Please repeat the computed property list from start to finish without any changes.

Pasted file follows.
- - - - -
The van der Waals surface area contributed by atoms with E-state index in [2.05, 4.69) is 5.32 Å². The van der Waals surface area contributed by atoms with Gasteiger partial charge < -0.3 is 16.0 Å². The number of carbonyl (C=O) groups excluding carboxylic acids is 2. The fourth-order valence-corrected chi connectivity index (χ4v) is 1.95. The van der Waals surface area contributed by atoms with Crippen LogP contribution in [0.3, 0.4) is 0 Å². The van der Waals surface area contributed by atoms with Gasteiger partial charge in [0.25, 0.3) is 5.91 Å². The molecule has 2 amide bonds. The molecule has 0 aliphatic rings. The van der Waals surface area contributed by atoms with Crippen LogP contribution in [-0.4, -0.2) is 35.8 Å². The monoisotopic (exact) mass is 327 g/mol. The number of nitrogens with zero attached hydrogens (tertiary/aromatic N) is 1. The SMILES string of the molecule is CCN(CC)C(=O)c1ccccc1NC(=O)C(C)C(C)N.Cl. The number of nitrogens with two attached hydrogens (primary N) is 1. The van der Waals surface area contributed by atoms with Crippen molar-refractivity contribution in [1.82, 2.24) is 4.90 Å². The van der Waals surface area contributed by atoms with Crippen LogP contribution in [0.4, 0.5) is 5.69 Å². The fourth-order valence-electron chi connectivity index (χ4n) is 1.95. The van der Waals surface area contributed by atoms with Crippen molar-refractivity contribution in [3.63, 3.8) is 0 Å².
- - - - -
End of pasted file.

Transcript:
The van der Waals surface area contributed by atoms with E-state index in [2.05, 4.69) is 5.32 Å². The van der Waals surface area contributed by atoms with Gasteiger partial charge < -0.3 is 16.0 Å². The number of carbonyl (C=O) groups excluding carboxylic acids is 2. The fourth-order valence-corrected chi connectivity index (χ4v) is 1.95. The van der Waals surface area contributed by atoms with Crippen LogP contribution in [0.3, 0.4) is 0 Å². The van der Waals surface area contributed by atoms with Gasteiger partial charge in [0.25, 0.3) is 5.91 Å². The molecule has 2 amide bonds. The molecule has 0 aliphatic rings. The van der Waals surface area contributed by atoms with Crippen LogP contribution in [-0.4, -0.2) is 35.8 Å². The monoisotopic (exact) mass is 327 g/mol. The number of nitrogens with zero attached hydrogens (tertiary/aromatic N) is 1. The SMILES string of the molecule is CCN(CC)C(=O)c1ccccc1NC(=O)C(C)C(C)N.Cl. The number of nitrogens with two attached hydrogens (primary N) is 1. The van der Waals surface area contributed by atoms with Crippen molar-refractivity contribution in [1.82, 2.24) is 4.90 Å². The van der Waals surface area contributed by atoms with Crippen LogP contribution in [0.4, 0.5) is 5.69 Å². The fourth-order valence-electron chi connectivity index (χ4n) is 1.95. The van der Waals surface area contributed by atoms with Crippen molar-refractivity contribution in [3.63, 3.8) is 0 Å².